FIN-2020-A008 Supplemental Advisory on Identifying and Reporting Human Trafficking and Related Activity.

In 2014 FinCEN published Advisory FIN-2014-A008, Guidance on Recognizing Activity that May be Associated with Human Smuggling and Human Trafficking — Financial Red Flags.  On October 15, 2020 FinCEN published a supplement to the 2014 Advisory, FIN-2020-A008, Supplemental Advisory on Identifying and Reporting Human Trafficking and Related Activity.

Since the 2014 Advisory, FinCEN identified 20 new financial and behavioral indicators of labor and sex trafficking, and four additional typologies.  The Advisory provides: (i) new information to assist in identifying and reporting human trafficking, and to aid the global effort to combat this crime; and (ii) two illustrative recent case studies.

The Advisory defines human smuggling as “Acts or attempts to bring unauthorized aliens to or into the United States, transport them within the U.S., harbor unlawful aliens, encourage entry of illegal aliens, or conspire to commit these violations, knowingly or in reckless disregard of illegal status.”

Human trafficking is defined as “The act of recruiting, harboring, transporting, providing or obtaining a person for forced labor or commercial sex acts through the use of force, fraud, or coercion.”

The new typologies of human trafficking identified are:  front companies, businesses that combine illicit proceeds with those gained from legitimate business operations; exploitive employment practices, employment schemes such as visa fraud, wage retention, and “recruitment” fees; funnel accounts, involve an individual or business account in one geographic area that receives multiple cash deposits, often in amounts below the cash reporting threshold, from which the funds are withdrawn in a different geographic area with little time elapsing between the deposits and withdrawals; and alternative payment methods, such as prepaid cards, mobile payments, or virtual currency.

Red flag behavioral Indicators include:

  1. A third party speaks on behalf of the customer (a third party may insist on being present and/or translating).
  2. A third party insists on being present for every aspect of the transaction.
  3. A third party attempts to fill out paperwork without consulting the customer.
  4. A third party maintains possession and/or control of all documents or money.
  5. A third party claims to be related to the customer, but does not know critical details.
  6. A prospective customer uses, or attempts to use, third-party identification (of someone who is not present) to open an account.
  7. A third party attempts to open an account for an unqualified minor.
  8. A third party commits acts of physical aggression or intimidation toward the customer.
  9. A customer shows signs of poor hygiene, malnourishment, fatigue, signs of physical and/or sexual abuse, physical restraint, confinement, or torture.
  10. A customer shows lack of knowledge of their whereabouts, cannot clarify where they live or where they are staying, or provides scripted, confusing, or inconsistent stories in response to inquiry.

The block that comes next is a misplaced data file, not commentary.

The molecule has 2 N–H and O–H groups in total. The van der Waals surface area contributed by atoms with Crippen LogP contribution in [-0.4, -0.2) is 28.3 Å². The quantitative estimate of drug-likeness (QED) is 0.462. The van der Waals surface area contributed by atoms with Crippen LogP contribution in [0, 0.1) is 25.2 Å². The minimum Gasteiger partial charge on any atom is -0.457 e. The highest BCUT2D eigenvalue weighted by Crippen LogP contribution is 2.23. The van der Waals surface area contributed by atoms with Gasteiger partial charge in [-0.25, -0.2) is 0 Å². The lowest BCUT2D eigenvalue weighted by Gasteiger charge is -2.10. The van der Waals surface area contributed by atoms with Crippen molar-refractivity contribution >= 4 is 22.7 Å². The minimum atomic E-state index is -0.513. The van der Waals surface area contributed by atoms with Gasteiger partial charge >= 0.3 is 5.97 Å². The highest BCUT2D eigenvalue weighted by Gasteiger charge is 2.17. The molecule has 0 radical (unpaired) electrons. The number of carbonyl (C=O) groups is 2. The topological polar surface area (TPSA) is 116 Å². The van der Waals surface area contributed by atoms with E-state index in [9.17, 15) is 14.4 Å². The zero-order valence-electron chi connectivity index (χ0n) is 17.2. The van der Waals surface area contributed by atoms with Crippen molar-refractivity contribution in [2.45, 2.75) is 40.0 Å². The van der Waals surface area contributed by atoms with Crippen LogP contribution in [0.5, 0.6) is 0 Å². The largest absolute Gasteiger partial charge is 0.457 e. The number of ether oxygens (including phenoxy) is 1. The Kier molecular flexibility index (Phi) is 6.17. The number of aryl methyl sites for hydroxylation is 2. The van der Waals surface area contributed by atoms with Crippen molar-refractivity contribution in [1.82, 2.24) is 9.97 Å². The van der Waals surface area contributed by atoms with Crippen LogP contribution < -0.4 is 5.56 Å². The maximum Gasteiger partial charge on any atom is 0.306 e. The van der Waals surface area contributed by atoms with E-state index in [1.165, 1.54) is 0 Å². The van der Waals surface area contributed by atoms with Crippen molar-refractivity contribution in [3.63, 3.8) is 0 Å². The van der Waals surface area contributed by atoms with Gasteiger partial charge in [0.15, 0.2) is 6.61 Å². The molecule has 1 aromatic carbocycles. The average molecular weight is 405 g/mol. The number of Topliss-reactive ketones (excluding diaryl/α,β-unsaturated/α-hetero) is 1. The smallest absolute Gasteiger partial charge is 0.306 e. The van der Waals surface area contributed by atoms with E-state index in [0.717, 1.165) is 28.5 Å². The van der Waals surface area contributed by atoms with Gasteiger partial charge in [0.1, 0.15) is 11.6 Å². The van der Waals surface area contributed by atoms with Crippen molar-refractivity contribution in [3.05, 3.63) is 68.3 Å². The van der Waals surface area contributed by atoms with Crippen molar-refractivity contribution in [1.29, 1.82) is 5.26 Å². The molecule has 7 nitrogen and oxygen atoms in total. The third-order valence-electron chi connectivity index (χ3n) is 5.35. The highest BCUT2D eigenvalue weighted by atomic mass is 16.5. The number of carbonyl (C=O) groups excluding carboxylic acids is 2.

Financial red flag indicators include:

  1. Customers frequently appear to move through, and transact from, different geographic locations in the United States. These transactions can be combined with travel and transactions in and to foreign countries that are significant conduits for human trafficking.
  2. Transactions are inconsistent with a customer’s expected activity and/or line of business in an apparent effort to cover trafficking victims’ living costs, including housing (e.g., hotel, motel, short-term rentals, or residential accommodations), transportation (e.g., airplane, taxi, limousine, or rideshare services), medical expenses, pharmacies, clothing, grocery stores, and restaurants, to include fast food eateries.
  3. Transactional activity largely occurs outside of normal business operating hours (e.g., an establishment that operates during the day has a large number of transactions at night), is almost always made in cash, and deposits are larger than what is expected for the business and the size of its operations.
  4. A customer frequently makes cash deposits with no Automated Clearing House (ACH) payments.
  5. An individual frequently purchases and uses prepaid access cards.
  6. A customer’s account shares common identifiers, such as a telephone number, email, and social media handle, or address, associated with escort agency websites and commercial sex advertisements.
  7. Frequent transactions with online classified sites that are based in foreign jurisdictions.
  8. A customer frequently sends or receives funds via cryptocurrency to or from darknet markets or services known to be associated with illicit activity. This may include services that host advertising content for illicit services, sell illicit content, or financial institutions that allow prepaid cards to pay for cryptocurrencies without appropriate risk mitigation controls.
  9. Frequent transactions using third-party payment processors that conceal the originators and/ or beneficiaries of the transactions.
  10. A customer avoids transactions that require identification documents or that trigger reporting requirements.

The Advisory also includes two case studies and instructions on completing Suspicious Activity Reports.  These Advisories should be shared with all areas of the financial institution.


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